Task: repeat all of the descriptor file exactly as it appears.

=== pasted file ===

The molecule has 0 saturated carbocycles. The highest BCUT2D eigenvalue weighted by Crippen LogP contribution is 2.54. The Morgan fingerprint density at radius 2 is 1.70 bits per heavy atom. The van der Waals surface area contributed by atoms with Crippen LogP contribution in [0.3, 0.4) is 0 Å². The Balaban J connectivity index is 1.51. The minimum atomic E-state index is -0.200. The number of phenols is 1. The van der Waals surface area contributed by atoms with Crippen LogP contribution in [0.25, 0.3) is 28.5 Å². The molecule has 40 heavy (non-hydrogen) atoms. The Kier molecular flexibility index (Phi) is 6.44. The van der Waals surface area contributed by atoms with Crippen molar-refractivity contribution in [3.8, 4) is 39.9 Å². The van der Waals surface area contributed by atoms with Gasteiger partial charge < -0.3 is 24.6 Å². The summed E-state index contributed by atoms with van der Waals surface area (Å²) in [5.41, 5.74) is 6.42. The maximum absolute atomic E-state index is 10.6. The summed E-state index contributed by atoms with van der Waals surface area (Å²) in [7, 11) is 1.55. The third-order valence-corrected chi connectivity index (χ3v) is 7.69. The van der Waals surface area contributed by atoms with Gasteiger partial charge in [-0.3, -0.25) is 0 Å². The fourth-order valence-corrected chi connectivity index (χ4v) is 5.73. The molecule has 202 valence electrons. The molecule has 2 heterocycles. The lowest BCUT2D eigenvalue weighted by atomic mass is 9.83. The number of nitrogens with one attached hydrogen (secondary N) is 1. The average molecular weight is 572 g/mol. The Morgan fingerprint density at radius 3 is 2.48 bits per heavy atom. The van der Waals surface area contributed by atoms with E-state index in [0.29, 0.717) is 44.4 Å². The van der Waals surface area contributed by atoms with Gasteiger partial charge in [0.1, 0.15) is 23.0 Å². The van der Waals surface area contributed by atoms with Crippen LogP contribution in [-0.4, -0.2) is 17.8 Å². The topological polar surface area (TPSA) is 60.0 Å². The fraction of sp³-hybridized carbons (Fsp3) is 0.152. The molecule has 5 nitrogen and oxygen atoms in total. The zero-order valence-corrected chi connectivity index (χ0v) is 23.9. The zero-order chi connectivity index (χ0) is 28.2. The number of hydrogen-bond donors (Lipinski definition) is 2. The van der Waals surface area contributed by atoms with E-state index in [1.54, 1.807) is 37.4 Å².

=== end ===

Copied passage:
The molecule has 0 saturated carbocycles. The highest BCUT2D eigenvalue weighted by Crippen LogP contribution is 2.54. The Morgan fingerprint density at radius 2 is 1.70 bits per heavy atom. The van der Waals surface area contributed by atoms with Crippen LogP contribution in [0.3, 0.4) is 0 Å². The Balaban J connectivity index is 1.51. The minimum atomic E-state index is -0.200. The number of phenols is 1. The van der Waals surface area contributed by atoms with Crippen LogP contribution in [0.25, 0.3) is 28.5 Å². The molecule has 40 heavy (non-hydrogen) atoms. The Kier molecular flexibility index (Phi) is 6.44. The van der Waals surface area contributed by atoms with Crippen molar-refractivity contribution in [3.8, 4) is 39.9 Å². The van der Waals surface area contributed by atoms with Gasteiger partial charge < -0.3 is 24.6 Å². The summed E-state index contributed by atoms with van der Waals surface area (Å²) in [5.41, 5.74) is 6.42. The maximum absolute atomic E-state index is 10.6. The summed E-state index contributed by atoms with van der Waals surface area (Å²) in [7, 11) is 1.55. The third-order valence-corrected chi connectivity index (χ3v) is 7.69. The van der Waals surface area contributed by atoms with Gasteiger partial charge in [-0.3, -0.25) is 0 Å². The fourth-order valence-corrected chi connectivity index (χ4v) is 5.73. The molecule has 202 valence electrons. The molecule has 2 heterocycles. The lowest BCUT2D eigenvalue weighted by atomic mass is 9.83. The number of nitrogens with one attached hydrogen (secondary N) is 1. The average molecular weight is 572 g/mol. The Morgan fingerprint density at radius 3 is 2.48 bits per heavy atom. The van der Waals surface area contributed by atoms with E-state index in [0.29, 0.717) is 44.4 Å². The van der Waals surface area contributed by atoms with Gasteiger partial charge in [0.1, 0.15) is 23.0 Å². The van der Waals surface area contributed by atoms with Crippen LogP contribution in [-0.4, -0.2) is 17.8 Å². The topological polar surface area (TPSA) is 60.0 Å². The fraction of sp³-hybridized carbons (Fsp3) is 0.152. The molecule has 5 nitrogen and oxygen atoms in total. The zero-order valence-corrected chi connectivity index (χ0v) is 23.9. The zero-order chi connectivity index (χ0) is 28.2. The number of hydrogen-bond donors (Lipinski definition) is 2. The van der Waals surface area contributed by atoms with E-state index in [1.54, 1.807) is 37.4 Å².